The number of people waiting for hospital treatments has hit another record time, ITV News Health and Science Correspondent Martin Stew reports from Basingstoke Hospital
There are some 7.77 million people waiting for treatments on the NHS, as waiting lists in England hit a record high.
New figures show more than a million patients are on more than one waiting list, with officials saying the number of people actually waiting is 6.5 million.
The overall waiting list at the end of September is up from 7.75 million at the end of August, according to NHS England data.
The overall waiting list is at its highest point since records began in August 2007 and comes despite Prime Minister Rishi Sunak saying cutting waiting lists is one of his priorities.
Health commentators warned the performance figures could mean the NHS is facing a “bleak” winter.
Professor Vivien Lees, from the Royal College of Surgeons of England, said: “Winter pressures have already started to affect the system.
“We are concerned that with increased demand, record staff vacancies and industrial action, this will all continue to hold back recovery efforts.”
Danielle Jefferies, senior analyst at The King’s Fund, said: “This winter will be bleak for the NHS, particularly if we see high levels of flu and Covid-19 in the coming weeks.”
The figures come after it emerged that hospitals in England will be allowed to cut back on some pre-planned care to cover the costs of strikes in the NHS.
The unprecedented industrial action which has beset the NHS since December last year has led to a bill of more than £1 billion for the health service in England.
But it is understood only four fifths of the cost will be footed through various sources and one measure proposed to balance the books is cutting back on pre-planned care.
Meanwhile the new NHS performance figures data also shows that some 10,201 people in England were estimated to have been waiting more than 18 months to start routine hospital treatment at the end of September, up from 8,998 at the end of August.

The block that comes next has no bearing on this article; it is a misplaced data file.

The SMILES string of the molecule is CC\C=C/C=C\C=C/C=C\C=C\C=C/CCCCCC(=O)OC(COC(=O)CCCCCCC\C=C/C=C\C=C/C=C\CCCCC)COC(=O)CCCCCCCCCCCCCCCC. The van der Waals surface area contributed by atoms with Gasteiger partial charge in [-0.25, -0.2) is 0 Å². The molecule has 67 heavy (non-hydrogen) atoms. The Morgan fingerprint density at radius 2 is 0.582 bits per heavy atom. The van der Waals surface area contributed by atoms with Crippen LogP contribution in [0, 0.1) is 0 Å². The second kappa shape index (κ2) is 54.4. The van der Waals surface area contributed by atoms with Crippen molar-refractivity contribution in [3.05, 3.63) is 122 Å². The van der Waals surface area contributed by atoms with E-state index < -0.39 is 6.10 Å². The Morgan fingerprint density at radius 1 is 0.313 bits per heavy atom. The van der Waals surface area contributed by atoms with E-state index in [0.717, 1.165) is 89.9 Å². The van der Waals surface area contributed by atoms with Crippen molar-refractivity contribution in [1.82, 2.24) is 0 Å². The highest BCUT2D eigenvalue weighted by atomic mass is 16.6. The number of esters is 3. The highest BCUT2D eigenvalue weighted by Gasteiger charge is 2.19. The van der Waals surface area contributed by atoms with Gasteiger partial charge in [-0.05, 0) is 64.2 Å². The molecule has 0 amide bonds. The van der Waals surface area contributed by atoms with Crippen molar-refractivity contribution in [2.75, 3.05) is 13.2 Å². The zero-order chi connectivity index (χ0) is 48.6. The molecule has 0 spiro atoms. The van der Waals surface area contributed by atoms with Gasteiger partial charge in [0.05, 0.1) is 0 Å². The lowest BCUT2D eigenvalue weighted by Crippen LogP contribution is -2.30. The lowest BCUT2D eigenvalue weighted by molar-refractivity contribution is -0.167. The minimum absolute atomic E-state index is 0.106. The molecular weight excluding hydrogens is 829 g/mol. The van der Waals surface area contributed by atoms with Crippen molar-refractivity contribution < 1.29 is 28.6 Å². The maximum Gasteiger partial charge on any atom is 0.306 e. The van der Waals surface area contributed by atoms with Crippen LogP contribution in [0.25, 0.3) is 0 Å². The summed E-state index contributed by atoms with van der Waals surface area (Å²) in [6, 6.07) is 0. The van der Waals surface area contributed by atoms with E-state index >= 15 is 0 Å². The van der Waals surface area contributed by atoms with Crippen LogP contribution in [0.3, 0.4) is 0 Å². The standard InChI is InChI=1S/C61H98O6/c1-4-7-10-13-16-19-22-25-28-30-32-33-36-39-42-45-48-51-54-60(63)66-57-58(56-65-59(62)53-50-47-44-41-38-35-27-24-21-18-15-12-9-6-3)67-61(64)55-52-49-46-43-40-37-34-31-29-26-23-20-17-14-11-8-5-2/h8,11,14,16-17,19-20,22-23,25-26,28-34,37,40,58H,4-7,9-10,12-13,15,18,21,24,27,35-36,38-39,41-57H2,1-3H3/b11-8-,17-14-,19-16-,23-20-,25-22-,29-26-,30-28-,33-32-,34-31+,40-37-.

The Government and NHS England set the ambition of eliminating all waits of more than 18 months by April this year, excluding exceptionally complex cases or patients who choose to wait longer.
But the number of people waiting for more than a year has reduced.
A total of 391,122 people in England had been waiting more than 52 weeks to start routine hospital treatment at the end of September, down from 396,643 at the end of August.
The Government and NHS England have set the ambition of eliminating all waits of more than a year by March 2025.
The figures also show a number of key cancer targets were not met in September.
Some 74% of suspected cancer patients saw a specialist within two weeks of being referred urgently by their GP, down from 74.8% in August and remaining below the target of 93%.
And only 59.3% of cancer patients who had their first treatment in September after an urgent GP referral had waited less than two months, down from 62.8% in August. The target is 85%.
Meanwhile the figures also show that the number of people waiting more than 12 hours in A&E departments in England from a decision to admit to actually being admitted was 44,655 in October, up 35% from 33,059 in September.
The number waiting at least four hours from the decision to admit to admission has also increased, from 125,787 in September to 144,926 in October.
Some 70.2% of patients in England were seen within four hours in A&Es last month, down from 71.6% in September.
The NHS recovery plan sets a target of March 2024 for 76% of patients attending A&E to be admitted, transferred or discharged within four hours.
NHS England said major A&E services had the busiest October on record as 2.2 million people attended accident and emergency departments.
It said ambulance services also saw the busiest month of the year so far.
The average response time in October for ambulances in England dealing with the most urgent incidents, defined as calls from people with life-threatening illnesses or injuries, was eight minutes and 40 seconds, NHS figures show.
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This is up from eight minutes and 31 seconds in September and is above the target standard response time of seven minutes.
Ambulances took an average of 41 minutes and 40 seconds last month to respond to emergency calls such as heart attacks, strokes and sepsis.
This is up from 37 minutes and 38 seconds in September, while the target is 18 minutes.
Professor Sir Stephen Powis, NHS England’s national medical director, said: “Today’s figures are a stark reminder of the ongoing pressures the NHS is facing, particularly in emergency care with significant demand for ambulances and A&E, as we head into what we are expecting to be another challenging winter in the health service.
“Despite these ongoing pressures, including 10 months of strikes, the NHS has made progress on its three recovery plans, and it is important to recognise the incredible efforts of staff who are seeing and treating many more people than pre-pandemic.
“But these strikes have had a significant impact on patients and staff, and created unavoidable financial costs – this is why we have set out actions for local areas to take to protect patient safety, and prioritise urgent and emergency services so that patients receive the best possible care this winter, while the primary focus for elective activity should be on long waits and patients with urgent care and cancer needs.”